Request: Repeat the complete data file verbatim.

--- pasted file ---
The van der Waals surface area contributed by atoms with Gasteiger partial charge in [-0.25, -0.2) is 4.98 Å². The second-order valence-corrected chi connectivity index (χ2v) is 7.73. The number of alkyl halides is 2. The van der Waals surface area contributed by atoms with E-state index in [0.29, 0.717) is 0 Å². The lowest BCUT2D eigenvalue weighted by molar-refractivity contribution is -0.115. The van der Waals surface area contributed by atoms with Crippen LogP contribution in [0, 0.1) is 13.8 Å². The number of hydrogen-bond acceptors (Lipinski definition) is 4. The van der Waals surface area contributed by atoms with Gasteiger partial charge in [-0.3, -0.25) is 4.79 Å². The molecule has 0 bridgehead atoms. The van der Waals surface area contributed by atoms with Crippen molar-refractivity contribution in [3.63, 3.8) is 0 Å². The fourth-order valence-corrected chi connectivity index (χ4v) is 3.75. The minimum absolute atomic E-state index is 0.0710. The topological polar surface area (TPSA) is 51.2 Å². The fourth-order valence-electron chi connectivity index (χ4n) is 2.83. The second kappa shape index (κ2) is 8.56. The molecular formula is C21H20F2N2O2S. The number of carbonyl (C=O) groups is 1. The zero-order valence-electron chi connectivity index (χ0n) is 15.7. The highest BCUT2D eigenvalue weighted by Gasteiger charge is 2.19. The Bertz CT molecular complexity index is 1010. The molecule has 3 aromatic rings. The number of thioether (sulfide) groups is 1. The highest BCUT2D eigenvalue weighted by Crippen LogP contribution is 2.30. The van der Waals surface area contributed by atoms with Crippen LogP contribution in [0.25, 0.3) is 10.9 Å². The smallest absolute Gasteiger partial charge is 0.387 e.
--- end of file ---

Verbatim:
The van der Waals surface area contributed by atoms with Gasteiger partial charge in [-0.25, -0.2) is 4.98 Å². The second-order valence-corrected chi connectivity index (χ2v) is 7.73. The number of alkyl halides is 2. The van der Waals surface area contributed by atoms with E-state index in [0.29, 0.717) is 0 Å². The lowest BCUT2D eigenvalue weighted by molar-refractivity contribution is -0.115. The van der Waals surface area contributed by atoms with Crippen LogP contribution in [0, 0.1) is 13.8 Å². The number of hydrogen-bond acceptors (Lipinski definition) is 4. The van der Waals surface area contributed by atoms with Gasteiger partial charge in [-0.3, -0.25) is 4.79 Å². The molecule has 0 bridgehead atoms. The van der Waals surface area contributed by atoms with Crippen molar-refractivity contribution in [3.63, 3.8) is 0 Å². The fourth-order valence-corrected chi connectivity index (χ4v) is 3.75. The minimum absolute atomic E-state index is 0.0710. The topological polar surface area (TPSA) is 51.2 Å². The fourth-order valence-electron chi connectivity index (χ4n) is 2.83. The second kappa shape index (κ2) is 8.56. The molecular formula is C21H20F2N2O2S. The number of carbonyl (C=O) groups is 1. The zero-order valence-electron chi connectivity index (χ0n) is 15.7. The highest BCUT2D eigenvalue weighted by Gasteiger charge is 2.19. The Bertz CT molecular complexity index is 1010. The molecule has 3 aromatic rings. The number of thioether (sulfide) groups is 1. The highest BCUT2D eigenvalue weighted by Crippen LogP contribution is 2.30. The van der Waals surface area contributed by atoms with Crippen LogP contribution in [0.25, 0.3) is 10.9 Å². The smallest absolute Gasteiger partial charge is 0.387 e.